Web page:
One of the most worrying things when we experience chest discomfort is the possibility that it can be due to heart disease and that it could be a warning for something really bad on the horizon such as a heart attack or even death.
Chest pain can be due to so many different pathologies and not all forms of chest pain indicate a problem with the heart and therefore a lot of people ignore it and decide that they would wait and see if it becomes more problematic before seeking help – the only problem with that approach is that next episode could be the actual heart attack – so if there were a way of gauging our overall risk when we experience chest pain then it may help us decide to go and seek help as soon as possible.
This is where the HEART score comes in
HEART is an acronym for:
- Risk factors
Each of these can be scored from a value of zero to two.
Let’s go through each of these:
If the history is not particularly suspicious or only slightly suspicious, it is given a score of zero
If it is moderately suspicious, give it a score of 1
If it is highly suspicious, give it a score of 2
If it normal, it gets zero
If it is abnormal with only mild changes, it gets a score of 1
If it is abnormal with major changes (ST depression), it gets a score of 2
<45y – 0
>64 – 2
High BP, diabetes, high cholesterol, excessive body mass index, Smoking, a positive family history, prior heart attacks, stents or bypasses and peripheral artery disease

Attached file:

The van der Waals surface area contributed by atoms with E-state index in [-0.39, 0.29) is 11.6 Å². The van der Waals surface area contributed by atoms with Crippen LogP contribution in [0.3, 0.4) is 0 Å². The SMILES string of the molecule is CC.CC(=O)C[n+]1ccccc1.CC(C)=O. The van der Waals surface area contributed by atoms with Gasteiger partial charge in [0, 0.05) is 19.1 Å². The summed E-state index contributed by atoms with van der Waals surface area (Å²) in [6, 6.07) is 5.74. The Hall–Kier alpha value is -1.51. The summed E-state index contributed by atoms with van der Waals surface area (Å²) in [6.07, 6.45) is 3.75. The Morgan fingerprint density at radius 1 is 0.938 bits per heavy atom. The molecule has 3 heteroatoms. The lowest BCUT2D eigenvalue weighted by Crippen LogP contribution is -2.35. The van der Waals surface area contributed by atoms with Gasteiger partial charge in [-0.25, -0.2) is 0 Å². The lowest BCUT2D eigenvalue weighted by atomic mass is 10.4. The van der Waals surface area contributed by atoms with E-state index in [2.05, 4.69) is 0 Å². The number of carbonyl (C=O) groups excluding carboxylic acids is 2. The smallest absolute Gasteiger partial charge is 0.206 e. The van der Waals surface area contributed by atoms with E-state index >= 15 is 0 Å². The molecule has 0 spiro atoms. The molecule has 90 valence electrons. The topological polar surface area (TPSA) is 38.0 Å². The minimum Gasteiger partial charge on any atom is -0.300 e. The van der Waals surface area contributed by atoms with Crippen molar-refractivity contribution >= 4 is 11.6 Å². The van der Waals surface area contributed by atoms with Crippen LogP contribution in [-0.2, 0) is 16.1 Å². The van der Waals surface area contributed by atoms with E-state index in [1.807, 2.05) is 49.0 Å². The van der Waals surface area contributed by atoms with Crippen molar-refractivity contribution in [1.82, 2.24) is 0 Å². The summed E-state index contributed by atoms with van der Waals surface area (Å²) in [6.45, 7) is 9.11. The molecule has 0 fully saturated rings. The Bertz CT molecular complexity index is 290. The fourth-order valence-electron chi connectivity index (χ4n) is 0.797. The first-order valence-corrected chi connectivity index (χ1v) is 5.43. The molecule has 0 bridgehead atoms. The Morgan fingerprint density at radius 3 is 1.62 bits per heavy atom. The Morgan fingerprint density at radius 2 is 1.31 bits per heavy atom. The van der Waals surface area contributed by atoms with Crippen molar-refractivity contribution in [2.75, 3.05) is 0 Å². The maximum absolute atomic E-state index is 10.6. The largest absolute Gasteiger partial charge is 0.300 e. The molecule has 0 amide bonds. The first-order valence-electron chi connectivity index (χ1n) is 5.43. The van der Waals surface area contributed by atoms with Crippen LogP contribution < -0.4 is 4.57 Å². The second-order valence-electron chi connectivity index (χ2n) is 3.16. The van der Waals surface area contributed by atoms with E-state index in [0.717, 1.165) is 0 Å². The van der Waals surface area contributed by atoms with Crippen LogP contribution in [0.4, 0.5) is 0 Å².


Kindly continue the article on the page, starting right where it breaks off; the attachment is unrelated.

If no risk factors: zero
If 1-2 risk factors : 1
If >=3 risk factors, 2
If normal – 0
If 1-3x normal – 1
If >3x normal values – 2
Then calculate the scores:
If the scores are 0-3, the chances of something bad (such as a heart attack or death) at 6 weeks is between 0.9-1.7%
If the score is 4-6, 12-16.6% risk
If scores are >7, there is a 50-65% risk of something bad happening at 6 weeks.
The utility of the HEART score was published in 2018 by Brady et al. (Brady W, de Souza K. The HEART score: A guide to its application in the emergency department. Turk J Emerg Med. 2018;18(2):47–51. Published 2018 Jun 14. doi:10.1016/j.tjem.2018.04.004)
So the messages are as follows:
- Your overall risk is determined by a combination of your age, your risk factors, blood tests, ECG and the nature of pain
- It is therefore a mistake to base your decisions regarding seeking help just on the basis of the nature of pain
- Early assessment is crucial because if you leave it several weeks, something bad may already have happened to you by then
I hope you found this useful.
Tags: chest pain; risk of heart attack, risk calculator; angina